DTEK, DOEN must seek buyers on occupied Donbas themselves



12 мая 2015 года
Конкорд Капитал

Донбассэнерго (DOEN)


The Ukrainian government has effectively excluded electricity producers and suppliers located on the occupied territory of Donbas from the nation’s wholesale electricity market (WEM), according to a Cabinet of Ministers resolution adopted on May 7. The WEM operator will only buy electricity from occupied Donbas that is flowing to unoccupied Ukraine. Any power supplies to and from the occupied territory will be priced at the average rate of thermal power plants (TPPs). Power distribution companies (DisCos) servicing the occupied territories will have to buy electricity not from the WEM, but directly from power producers located on the occupied territory.

Before the resolution, the WEM operator bought all its electricity from all producers, including the occupied power plants, and sold it back to power DisCos. As DisCos servicing the occupied territories were collecting little money from their own consumers, they were unable to pay in full the power purchased on the Ukrainian wholesale market. For that reason, the government froze all payments to producers located in occupied Donbas for their electricity since February.

Among listed companies, this regulation will affect Donbasenergo (DOEN UK), which biggest of the two power plants is located on the occupied territory; and DTEK (DTEKUA), which has one power station (9% of total power produced in 2014) and two DisCos operational there.

The average price of electricity produced by TPPs in Ukraine was UAH 853/MWh in April, while the average price at the WEM was 15% less: UAH 725/MWh.

Alexander Paraschiy: This is very strong move that will allow for avoiding the negative effect of poor payment discipline on the occupied territories for Ukraine’s entire power system. Moreover, it will allow for decreasing the average price of electricity in the rest of Ukraine by up to two percent. This saving arises from the facts that (1) Donbas-based TPPs will no longer supply the expensive electricity (priced at UAH 853/MWh in April) made from coal, which was mixed with much cheaper nuclear power (UAH 424/MWh) on the wholesale market; and (2) Donbas-based residential consumers won’t be cross-subsidized at the cost of industrial power consumers of all of Ukraine any more.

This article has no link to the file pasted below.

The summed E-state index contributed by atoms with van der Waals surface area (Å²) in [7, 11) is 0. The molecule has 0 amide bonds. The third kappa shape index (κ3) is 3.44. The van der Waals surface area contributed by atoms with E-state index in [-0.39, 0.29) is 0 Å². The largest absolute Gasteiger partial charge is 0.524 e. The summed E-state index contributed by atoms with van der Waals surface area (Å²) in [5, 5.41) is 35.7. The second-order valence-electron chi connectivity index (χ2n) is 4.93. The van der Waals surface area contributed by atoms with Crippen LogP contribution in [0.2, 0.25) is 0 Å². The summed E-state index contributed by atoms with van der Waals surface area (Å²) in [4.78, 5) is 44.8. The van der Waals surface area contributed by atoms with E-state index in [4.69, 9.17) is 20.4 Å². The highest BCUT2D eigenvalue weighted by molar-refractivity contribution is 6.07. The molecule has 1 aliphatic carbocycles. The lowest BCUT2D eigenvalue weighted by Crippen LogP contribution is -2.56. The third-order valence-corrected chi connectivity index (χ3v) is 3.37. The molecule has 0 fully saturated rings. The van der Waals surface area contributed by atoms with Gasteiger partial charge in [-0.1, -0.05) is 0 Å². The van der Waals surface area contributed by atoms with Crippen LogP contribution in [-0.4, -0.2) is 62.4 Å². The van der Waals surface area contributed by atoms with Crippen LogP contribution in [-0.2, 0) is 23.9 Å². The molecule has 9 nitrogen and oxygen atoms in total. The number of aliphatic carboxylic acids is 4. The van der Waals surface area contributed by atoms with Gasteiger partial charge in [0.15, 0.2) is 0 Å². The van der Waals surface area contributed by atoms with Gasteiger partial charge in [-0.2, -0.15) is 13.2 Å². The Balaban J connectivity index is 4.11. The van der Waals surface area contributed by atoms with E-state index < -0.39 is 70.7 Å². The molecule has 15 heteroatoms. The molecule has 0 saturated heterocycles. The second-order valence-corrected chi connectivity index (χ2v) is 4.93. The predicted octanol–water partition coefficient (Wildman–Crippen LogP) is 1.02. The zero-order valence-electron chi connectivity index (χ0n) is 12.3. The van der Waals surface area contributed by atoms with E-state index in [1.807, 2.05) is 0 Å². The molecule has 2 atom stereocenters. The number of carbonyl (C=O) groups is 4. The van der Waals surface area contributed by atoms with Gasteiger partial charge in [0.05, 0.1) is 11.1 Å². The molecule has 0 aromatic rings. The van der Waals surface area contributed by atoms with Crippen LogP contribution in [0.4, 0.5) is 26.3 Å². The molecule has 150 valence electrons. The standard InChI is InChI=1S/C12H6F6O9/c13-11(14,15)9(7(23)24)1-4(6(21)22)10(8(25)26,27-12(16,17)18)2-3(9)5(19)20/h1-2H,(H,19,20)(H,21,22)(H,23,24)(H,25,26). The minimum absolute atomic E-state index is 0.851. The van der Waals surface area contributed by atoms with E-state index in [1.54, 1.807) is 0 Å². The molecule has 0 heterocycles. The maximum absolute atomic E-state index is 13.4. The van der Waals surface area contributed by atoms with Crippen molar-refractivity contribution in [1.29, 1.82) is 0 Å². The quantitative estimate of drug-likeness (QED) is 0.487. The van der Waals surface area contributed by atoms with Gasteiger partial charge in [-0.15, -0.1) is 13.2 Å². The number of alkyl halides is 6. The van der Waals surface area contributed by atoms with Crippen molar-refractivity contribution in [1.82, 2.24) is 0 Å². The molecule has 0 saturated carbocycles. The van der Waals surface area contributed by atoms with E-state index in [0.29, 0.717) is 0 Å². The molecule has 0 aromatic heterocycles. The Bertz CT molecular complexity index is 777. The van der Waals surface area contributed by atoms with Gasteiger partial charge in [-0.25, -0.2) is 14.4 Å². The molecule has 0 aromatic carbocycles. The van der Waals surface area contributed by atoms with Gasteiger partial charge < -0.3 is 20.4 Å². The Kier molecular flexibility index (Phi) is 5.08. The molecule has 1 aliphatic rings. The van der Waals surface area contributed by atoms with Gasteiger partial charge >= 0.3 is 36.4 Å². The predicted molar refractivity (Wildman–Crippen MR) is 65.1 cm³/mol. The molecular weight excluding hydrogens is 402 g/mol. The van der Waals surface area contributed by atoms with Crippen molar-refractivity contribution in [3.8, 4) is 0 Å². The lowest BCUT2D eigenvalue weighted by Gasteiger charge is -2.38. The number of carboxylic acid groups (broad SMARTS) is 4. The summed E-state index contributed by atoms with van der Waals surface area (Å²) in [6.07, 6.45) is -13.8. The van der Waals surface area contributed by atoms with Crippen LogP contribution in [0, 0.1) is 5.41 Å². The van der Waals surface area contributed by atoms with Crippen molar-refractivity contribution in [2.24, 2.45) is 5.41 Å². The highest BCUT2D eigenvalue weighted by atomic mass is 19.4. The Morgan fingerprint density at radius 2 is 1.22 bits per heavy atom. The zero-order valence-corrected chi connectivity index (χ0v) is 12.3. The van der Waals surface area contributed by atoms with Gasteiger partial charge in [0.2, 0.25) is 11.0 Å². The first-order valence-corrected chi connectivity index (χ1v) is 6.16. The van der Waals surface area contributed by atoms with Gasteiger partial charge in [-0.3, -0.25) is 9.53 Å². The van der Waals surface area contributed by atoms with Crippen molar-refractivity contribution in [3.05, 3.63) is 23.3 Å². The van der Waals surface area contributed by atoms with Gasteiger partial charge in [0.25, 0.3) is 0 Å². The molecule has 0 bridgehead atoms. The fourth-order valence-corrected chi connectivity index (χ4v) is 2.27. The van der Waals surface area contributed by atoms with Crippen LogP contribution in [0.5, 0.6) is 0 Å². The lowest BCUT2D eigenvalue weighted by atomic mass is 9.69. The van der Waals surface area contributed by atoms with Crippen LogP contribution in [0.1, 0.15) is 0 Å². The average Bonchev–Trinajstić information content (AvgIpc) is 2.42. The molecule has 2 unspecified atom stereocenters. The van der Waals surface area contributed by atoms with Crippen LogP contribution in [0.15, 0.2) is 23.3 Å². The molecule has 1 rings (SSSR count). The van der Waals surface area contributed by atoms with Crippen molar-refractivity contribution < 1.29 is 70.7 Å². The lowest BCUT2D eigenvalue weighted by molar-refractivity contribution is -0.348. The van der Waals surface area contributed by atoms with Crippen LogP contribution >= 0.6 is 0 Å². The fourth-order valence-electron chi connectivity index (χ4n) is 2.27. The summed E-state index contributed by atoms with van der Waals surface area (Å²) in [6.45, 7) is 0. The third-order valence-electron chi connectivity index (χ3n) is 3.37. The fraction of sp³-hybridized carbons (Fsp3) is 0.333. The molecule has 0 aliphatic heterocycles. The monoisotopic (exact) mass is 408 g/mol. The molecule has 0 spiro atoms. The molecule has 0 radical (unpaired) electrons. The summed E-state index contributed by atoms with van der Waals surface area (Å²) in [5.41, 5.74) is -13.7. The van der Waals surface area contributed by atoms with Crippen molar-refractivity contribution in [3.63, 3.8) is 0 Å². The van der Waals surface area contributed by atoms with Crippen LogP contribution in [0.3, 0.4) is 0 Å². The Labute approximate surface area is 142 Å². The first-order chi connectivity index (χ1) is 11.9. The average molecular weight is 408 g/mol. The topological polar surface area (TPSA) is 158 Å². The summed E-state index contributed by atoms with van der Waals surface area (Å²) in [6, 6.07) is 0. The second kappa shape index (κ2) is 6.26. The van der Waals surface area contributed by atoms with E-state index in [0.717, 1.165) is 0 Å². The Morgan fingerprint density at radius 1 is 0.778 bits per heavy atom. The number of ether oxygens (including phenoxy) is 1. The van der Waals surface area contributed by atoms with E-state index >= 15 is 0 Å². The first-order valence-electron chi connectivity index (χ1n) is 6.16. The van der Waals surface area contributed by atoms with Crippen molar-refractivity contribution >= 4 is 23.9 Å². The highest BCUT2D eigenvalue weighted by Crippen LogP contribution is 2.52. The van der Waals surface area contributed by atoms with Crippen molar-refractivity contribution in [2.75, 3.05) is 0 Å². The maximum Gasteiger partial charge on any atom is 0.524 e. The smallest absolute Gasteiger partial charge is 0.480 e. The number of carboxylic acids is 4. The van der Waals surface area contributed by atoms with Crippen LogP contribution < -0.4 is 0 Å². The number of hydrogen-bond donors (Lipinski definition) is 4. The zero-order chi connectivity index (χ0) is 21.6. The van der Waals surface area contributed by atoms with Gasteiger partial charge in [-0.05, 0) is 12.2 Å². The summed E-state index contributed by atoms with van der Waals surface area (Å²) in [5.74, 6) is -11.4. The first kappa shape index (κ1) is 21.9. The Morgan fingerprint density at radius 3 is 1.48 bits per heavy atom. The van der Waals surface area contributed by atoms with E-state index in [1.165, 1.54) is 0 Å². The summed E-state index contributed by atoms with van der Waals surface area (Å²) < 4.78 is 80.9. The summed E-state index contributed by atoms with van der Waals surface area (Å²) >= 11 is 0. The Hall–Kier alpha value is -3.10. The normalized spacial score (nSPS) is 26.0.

The regulation will most likely have a negative effect on DTEK’s and Donbasenergo’s cash generation potential. Their power stations located on the occupied territories won’t be able to receive money directly from the wholesale market, so they will have to count on payment discipline from local consumers, which is not that high. Moreover, to keep the generator’s average power prices non-declining, consumers on the occupied territories will have to pay 20% more for a unit of electricity. Consumers might not tolerate such an increase, or if it happens, their payment discipline will likely worsen further.

As a positive outcome for power generators located on the occupied territories, now their cash flow won’t depend on the decisions of the Ukrainian government, which, as we mentioned above, has frozen all payments to the occupied territory since February. Moreover, TPPs now have a chance to receive the frozen payments.

For DTEK, which controls coal mines, a power plant and power DisCos on the occupied territory, the regulation offers the chance to create a small, fully integrated coal-to-power cycle on the occupied territory. For instance, DTEK can try selling its coal to occupied TPPs and electricity to end-users at any price. Recall, DTEK insisted the Ukrainian government should accept the price for DTEK’s coal of UAH 1500/t, while the government is ready to tolerate no more than UAH 1,200/t. But again, this cycle will be focused on the sale of power to a depressed region with doubtful purchasing power, which means its success will be limited.

Источник: Конкорд Капитал



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